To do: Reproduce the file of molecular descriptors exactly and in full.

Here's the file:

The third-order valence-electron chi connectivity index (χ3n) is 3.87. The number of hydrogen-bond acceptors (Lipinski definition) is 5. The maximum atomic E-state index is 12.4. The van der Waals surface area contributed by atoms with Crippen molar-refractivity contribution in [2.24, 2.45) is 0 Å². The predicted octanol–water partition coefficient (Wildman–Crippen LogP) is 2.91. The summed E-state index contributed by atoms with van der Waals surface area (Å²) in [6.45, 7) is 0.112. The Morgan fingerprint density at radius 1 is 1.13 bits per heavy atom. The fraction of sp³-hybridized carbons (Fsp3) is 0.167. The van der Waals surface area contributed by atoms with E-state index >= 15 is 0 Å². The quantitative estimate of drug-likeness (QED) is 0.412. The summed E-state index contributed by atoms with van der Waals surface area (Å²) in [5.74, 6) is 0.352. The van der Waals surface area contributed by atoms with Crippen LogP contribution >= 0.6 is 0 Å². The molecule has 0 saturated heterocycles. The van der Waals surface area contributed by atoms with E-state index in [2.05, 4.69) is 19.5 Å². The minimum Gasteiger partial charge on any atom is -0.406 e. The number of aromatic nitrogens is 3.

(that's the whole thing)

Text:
The third-order valence-electron chi connectivity index (χ3n) is 3.87. The number of hydrogen-bond acceptors (Lipinski definition) is 5. The maximum atomic E-state index is 12.4. The van der Waals surface area contributed by atoms with Crippen molar-refractivity contribution in [2.24, 2.45) is 0 Å². The predicted octanol–water partition coefficient (Wildman–Crippen LogP) is 2.91. The summed E-state index contributed by atoms with van der Waals surface area (Å²) in [6.45, 7) is 0.112. The Morgan fingerprint density at radius 1 is 1.13 bits per heavy atom. The fraction of sp³-hybridized carbons (Fsp3) is 0.167. The van der Waals surface area contributed by atoms with E-state index >= 15 is 0 Å². The quantitative estimate of drug-likeness (QED) is 0.412. The summed E-state index contributed by atoms with van der Waals surface area (Å²) in [5.74, 6) is 0.352. The van der Waals surface area contributed by atoms with Crippen LogP contribution >= 0.6 is 0 Å². The molecule has 0 saturated heterocycles. The van der Waals surface area contributed by atoms with E-state index in [2.05, 4.69) is 19.5 Å². The minimum Gasteiger partial charge on any atom is -0.406 e. The number of aromatic nitrogens is 3.